In Lessons 4 and 5 of my Write for Magazines e-course, I have students find sources and set and conduct interviews.
I know this can be scary for newer writers — and I know it because a few of them always end up setting e-mail interviews so they don’t have to face the source by phone.
Some writers will argue that e-mail interviews are fine. You ask questions, the source answers them. Done! E-mail interviews also have the advantage of giving the source a chance to really think about her answers, these writers say. And what if your source is overseas?
But unless you really, really can’t get a key source to agree to an interview any other way, I advise against doing e-mail interviews. (And the operative word here is “key” — if the source isn’t absolutely essential to your article, you can find someone who is willing to talk on the phone.) Here’s why.
1. You get canned answers. The benefit of phone (or in-person) interviews is that you see the source as he really is and get unfiltered answers to your questions. Sometimes, the answers to questions you didn’t ask make the best quotes. But with an e-mail interview, you’re basically giving the source permission to spin his own answers — and you often end up with canned, sanitized corporate-speak, which makes for terrible quotes. Not good.
2. You waste time. Writers often think they’ll save time by shooting off their questions and just sitting back and waiting for the answers. But the benefit of phone interviews is that if questions that aren’t on your list come up as you do the interview — which they will — you can just ask them right then. With an e-mail interview, you have to e-mail the source each time a new question comes up, and wait for the source to reply to each one — resulting in a time-consuming back-and-forth that’s less likely to get all your questions answered.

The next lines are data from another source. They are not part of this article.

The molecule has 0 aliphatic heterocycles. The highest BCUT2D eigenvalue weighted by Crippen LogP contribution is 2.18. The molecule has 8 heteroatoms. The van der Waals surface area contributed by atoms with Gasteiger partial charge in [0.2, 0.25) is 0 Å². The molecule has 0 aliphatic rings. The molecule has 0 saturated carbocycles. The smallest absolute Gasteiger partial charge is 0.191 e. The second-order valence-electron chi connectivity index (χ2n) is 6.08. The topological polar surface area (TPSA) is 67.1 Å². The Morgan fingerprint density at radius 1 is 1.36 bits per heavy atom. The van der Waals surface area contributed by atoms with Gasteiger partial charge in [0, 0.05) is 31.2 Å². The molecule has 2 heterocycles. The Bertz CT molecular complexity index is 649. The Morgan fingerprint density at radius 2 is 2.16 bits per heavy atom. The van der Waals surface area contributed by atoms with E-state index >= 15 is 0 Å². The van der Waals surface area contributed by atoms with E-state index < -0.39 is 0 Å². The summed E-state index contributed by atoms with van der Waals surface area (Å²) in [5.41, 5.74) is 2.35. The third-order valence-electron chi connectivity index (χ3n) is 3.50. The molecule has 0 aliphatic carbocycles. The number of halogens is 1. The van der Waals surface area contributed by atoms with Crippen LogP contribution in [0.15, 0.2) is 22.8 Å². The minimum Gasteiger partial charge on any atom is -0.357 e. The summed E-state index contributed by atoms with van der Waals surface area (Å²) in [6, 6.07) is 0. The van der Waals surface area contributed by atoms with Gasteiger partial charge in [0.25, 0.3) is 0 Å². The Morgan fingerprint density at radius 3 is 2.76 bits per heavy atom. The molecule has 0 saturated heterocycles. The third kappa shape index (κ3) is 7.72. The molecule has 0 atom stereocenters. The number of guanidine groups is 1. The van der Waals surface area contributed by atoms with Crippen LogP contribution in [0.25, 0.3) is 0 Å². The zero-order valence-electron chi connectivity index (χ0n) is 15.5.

3. E-mail interviews are easy to put off. I used to do e-mail interviews occasionally before I wised up, and one major drawback is that sources don’t treat them as seriously as phone interviews. With a phone interview, you set a date and time and (usually) the source is there when you call. With an e-mail interview, you send your questions and even if you give a deadline for responses, chances are you’ll get the answers back only after days of nudging the source — which means you risk rushing at the last minute or even missing your deadline.
4. Many editors don’t like them. If you actually ask your editor whether she’ll accept an e-mail interview, she’ll probably agree to one only if it’s a key source and he refuses to speak on the phone. And don’t think you can just adopt a “don’t ask don’t tell” policy: Technically, when you quote from an e-mail interview you’re supposed to append the quote with “said Jones in an e-mail interview.” You got it — if you do it right, you’ll be outed as someone too lazy to do proper reporting.
5. There are no excuses. “What if my source is overseas?” you may ask. To that I say, there are many ways around this. For example, Skype is often an option; I interviewed someone in Taiwan via Skype just last week. If the source doesn’t have Skype, you can ask the editor if the publication will cover phone expenses, so you don’t have to shell out for an international call. And if all else fails: Consider it a cost of doing business and deduct the expenAdd a Comment